Solving 80-year-old mystery, chemist discovers way to isolate single-crystal ice surfaces
A Tufts University chemist has discovered a way to select specific surfaces of single-crystal ice for study, a long-sought breakthrough that could help researchers answer essential questions about climate and the environment. The discovery is detailed in the Proceedings of the National Academy of Sciences Online Early Edition, publishing the week of October 26 in advance of print.
"Ice crystals are ubiquitous and could hold the answer to some very important, fundamental questions about our environment, but until now we haven't had the tools to reliably reproduce ice crystal faces in a lab for study," said Mary Jane Shultz, Ph.D., professor of chemistry in the School of Arts and Sciences at Tufts University. "This new process will open the door to areas of research that have been closed to us previously."
The discovery could, for example, enable researchers to better understand how vapor interacts with ice crystals in a cloud to produce rain, which pollutants attach themselves to ice crystals and why no two snowflakes are alike, said Shultz, principal investigator of the Laboratory for Water and Surface Analysis. Those answers could have implications for important issues such as seeding rain clouds and protecting the environment.
Scientists have been pursuing a reliable way to prepare ice crystal surfaces in the laboratory since at least the 1930s, according to Shultz, and she began trying more than 15 years ago. "I thought I'd grow a piece of ice and be done, but it's a very unusual material and challenging to work with. Previous methods of growing and preparing crystals were not reliable and yielded results that were not reproducible."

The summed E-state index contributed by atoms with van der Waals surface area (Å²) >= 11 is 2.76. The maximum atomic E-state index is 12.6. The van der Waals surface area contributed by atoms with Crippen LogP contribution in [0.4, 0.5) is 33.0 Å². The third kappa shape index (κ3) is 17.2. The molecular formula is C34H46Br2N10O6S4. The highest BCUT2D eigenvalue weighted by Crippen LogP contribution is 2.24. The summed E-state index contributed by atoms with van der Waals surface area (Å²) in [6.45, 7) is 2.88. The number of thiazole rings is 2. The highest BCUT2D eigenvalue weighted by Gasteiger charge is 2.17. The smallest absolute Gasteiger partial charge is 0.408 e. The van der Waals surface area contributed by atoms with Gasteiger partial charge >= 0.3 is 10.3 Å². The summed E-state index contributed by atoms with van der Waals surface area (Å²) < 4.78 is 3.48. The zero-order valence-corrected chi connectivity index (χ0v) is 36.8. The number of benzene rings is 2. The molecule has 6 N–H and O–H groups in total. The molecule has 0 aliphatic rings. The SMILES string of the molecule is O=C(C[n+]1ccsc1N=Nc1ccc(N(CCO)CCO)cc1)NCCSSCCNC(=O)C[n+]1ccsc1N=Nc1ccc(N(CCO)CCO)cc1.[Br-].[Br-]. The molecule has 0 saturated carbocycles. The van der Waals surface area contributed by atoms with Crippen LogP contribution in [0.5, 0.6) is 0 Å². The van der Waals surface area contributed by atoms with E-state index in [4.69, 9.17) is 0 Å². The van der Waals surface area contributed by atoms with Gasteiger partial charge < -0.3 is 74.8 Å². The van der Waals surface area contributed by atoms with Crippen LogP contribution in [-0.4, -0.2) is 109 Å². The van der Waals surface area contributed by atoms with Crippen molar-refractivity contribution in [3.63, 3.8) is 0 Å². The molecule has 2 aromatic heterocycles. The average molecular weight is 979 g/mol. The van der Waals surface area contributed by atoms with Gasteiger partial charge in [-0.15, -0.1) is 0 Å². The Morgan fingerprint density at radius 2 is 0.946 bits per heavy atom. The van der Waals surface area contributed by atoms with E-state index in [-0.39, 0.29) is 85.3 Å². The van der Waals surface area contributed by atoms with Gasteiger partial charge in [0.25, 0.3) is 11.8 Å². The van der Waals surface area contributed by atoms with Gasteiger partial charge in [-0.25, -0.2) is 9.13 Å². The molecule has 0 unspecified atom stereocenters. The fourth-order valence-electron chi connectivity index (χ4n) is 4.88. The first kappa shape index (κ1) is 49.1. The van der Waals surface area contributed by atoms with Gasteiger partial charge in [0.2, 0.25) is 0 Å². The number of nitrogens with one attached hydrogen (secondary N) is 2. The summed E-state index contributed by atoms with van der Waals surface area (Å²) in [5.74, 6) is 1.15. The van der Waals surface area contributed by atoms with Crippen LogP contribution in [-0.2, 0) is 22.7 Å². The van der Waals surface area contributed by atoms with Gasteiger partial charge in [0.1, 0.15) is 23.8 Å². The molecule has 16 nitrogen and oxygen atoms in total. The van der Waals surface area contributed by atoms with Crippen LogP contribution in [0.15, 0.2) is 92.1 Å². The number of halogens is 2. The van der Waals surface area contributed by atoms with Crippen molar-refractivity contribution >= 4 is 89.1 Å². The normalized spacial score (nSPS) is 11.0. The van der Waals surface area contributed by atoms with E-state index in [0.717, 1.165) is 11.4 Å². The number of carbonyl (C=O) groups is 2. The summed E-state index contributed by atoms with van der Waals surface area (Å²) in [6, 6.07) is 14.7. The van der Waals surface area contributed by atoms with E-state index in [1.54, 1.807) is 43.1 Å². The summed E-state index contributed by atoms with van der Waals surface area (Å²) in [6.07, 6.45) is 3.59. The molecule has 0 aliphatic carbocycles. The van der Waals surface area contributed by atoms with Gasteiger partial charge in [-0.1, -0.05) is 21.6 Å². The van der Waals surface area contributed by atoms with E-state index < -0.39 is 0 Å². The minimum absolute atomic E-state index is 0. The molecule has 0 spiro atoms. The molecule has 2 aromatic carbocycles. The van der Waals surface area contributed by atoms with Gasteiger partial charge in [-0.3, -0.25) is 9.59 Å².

These limitations hindered scientists' ability to examine the molecular-level structure and dynamics of ice. That has left gaps in our understanding of the important role that ice plays in the environment, such as transporting substances through outer space, shaping the earth's surface and processing ozone-damaging molecules in the stratosphere.
In 2013, Shultz's lab took a giant step toward removing these limitations by inventing a special apparatus to grow large samples of single-crystal ice. But selecting a specific face from that ice remained elusive.
Shultz credits her most recent breakthrough to simple geometry and trigonometry. The most common type of ice, called Ih or "ice one h," is made up of water molecules in a hexagonal crystal shape in an orderly, repeating arrangement called a lattice. Shultz found that by using certain measurements and formulas, she could determine the crystal's lattice orientation as it relates to a surface and use that orientation to make precise cuts of any of the crystal's faces.
The ability to select a desired face is important because it allows researchers to examine molecular-level dynamics and structure and the way in which other molecules bind to the specific faces of the crystal, she said.
Shultz, who is considered a pioneer in the study of aqueous surfaces and interactions of high powered laser light with those surfaces, is a fellow of the American Association for the Advancement of Science and the American Chemical Society.
In addition to Shultz, authors on the paper were Alexandra Brumberg, a Tufts University undergraduate student; Patrick J. Bisson, Ph.D., a post-doctoral researcher in Shultz's lab; and Ryan Shultz, a former researcher in Shultz's lab.
More information: Mary Jane Shultz et al. Producing desired ice faces, Proceedings of the National Academy of Sciences (2015). DOI: 10.1073/pnas.1513173112
Journal information: Proceedings of the National Academy of Sciences
Provided by Tufts University